New York Regional Manufacturing Survey Weakens Further
By Rom Badilla, CFA
September 18, 2012
Manufacturing in the New York region contracted for the second consecutive month suggesting slowing growth. The Federal Reserve Bank of New York released the results of its monthly Empire State Manufacturing Index which is a regional conditions gauge and reflects current and future business activity. The index which covers manufacturing in New York, northern New Jersey, and Southern Connecticut fell in September to a reading of -10.41 from -5.85 in the prior month. Market participants were expecting an improvement over last month as the median forecast by economists was at -2.00. An Empire Manufacturing Index reading above zero represents economic expansion while below it shows contraction for the sector. The Index along with the Philly Fed survey, which is due for release on Thursday, is a leading indicator of the national manufacturing gauge, released by the Institute for Supply Management which is used to determine the health of the overall economy.
The weak headline was mostly due to drops across all of the components which reveal further deterioration of business activity. The New Orders sub-index for September which is a gauge of demand fell deeper in contractionary territory with a reading of -14.03 from a -5.50 in the prior month. Similarly, Unfilled Orders fell to -14.89 from a prior month print of -10.59 while the Number of Employees sub-index collapsed from 16.47 in August to 4.26. Furthermore, Shipments edged lower from 4.09 to a September reading of 2.75.
While current activity has fallen, the six-month outlook for manufacturers in the region appears better based off the details of today’s report. The General Business Conditions survey which represents the respondents’ views about the likely direction of these same indicators six months from now surged from 15.20 last month to 27.22. The outlook for New Orders jumped to 17.02 in September from 2.35 in the prior month. Outlook for Shipments moved higher by more than 4 points to 12.77 while the outlook for employment improved from 3.53 last month to 8.51.
While many use the Empire State and Philadelphia indices as a leading indicator for the national survey, the regionals surveys have suggested a gloomier picture for the manufacturing sector which conflicts with the ISM survey. The ISM Manufacturing Survey which is released the first week of the following month has been standing near the threshold between positive and negative business activity.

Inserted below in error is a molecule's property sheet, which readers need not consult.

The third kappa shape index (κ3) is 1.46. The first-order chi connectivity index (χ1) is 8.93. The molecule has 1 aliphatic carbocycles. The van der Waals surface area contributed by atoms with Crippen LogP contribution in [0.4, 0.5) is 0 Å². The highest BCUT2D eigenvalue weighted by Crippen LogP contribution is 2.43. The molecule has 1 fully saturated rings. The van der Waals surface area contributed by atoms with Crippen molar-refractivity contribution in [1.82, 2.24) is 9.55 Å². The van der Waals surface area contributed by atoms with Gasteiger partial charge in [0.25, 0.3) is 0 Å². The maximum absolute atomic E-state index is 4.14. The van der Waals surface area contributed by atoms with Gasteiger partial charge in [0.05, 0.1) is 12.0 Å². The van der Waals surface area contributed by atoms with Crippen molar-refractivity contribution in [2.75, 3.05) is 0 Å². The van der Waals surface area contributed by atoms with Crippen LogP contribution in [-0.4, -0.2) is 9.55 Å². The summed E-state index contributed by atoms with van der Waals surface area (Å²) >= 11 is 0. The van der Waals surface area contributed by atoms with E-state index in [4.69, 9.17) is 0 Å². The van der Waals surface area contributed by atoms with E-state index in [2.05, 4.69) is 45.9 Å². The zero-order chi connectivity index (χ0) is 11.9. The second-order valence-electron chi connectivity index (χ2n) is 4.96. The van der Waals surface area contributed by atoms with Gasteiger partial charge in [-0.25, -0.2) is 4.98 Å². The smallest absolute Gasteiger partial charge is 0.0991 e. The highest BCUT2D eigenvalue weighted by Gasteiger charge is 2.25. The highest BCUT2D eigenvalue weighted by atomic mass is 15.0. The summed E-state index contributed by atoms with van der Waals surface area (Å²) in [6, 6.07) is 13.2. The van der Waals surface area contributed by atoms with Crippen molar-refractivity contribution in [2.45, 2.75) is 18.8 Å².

Barclays’ economist, Cooper Howes wrote in their latest Economics Research – Instant Insights his thoughts on today’s release and how it may affect the national Purchasing Managers Index:
The ISM index has remained below 50 for three consecutive months now but has not seen the same magnitude of decline as the Empire State and Philly Fed indices have. The Chicago PMI, on the other hand, has been relatively resilient and remained in positive territory. Right now it appears that the ISM is on a similar path to the latter, albeit at a slightly lower level; it remains to be seen if that trend can be continued in light of the recent softness in manufacturing data.
Since the Empire State survey has been diverging markedly from the ISM survey in recent months, today’s data should not translate into a steeper drop for the national survey. Furthermore, the Outlook components improved and suggest a brighter environment for manufacturers, six months from now and into 2013. Interestingly, this crosses over and beyond the election and the Fiscal Cliff where many are suggesting a huge drop off in economic growth due to the potential for the higher taxes. Given the recent burst in asset prices coupled with the outlook components, it appears that the general public continues to discount its potential effect on economic growth and how it could derail the rebound. While bulls are making new highs in prices fueled by Fed induced liquidity, the Fiscal Cliff is fast approaching and politicians will need to make the tough choice. Knowing their history, indecisiveness and brinkmanship could ensue which may translate into a reversal of the rally and a renewed interest for safe haven securities.
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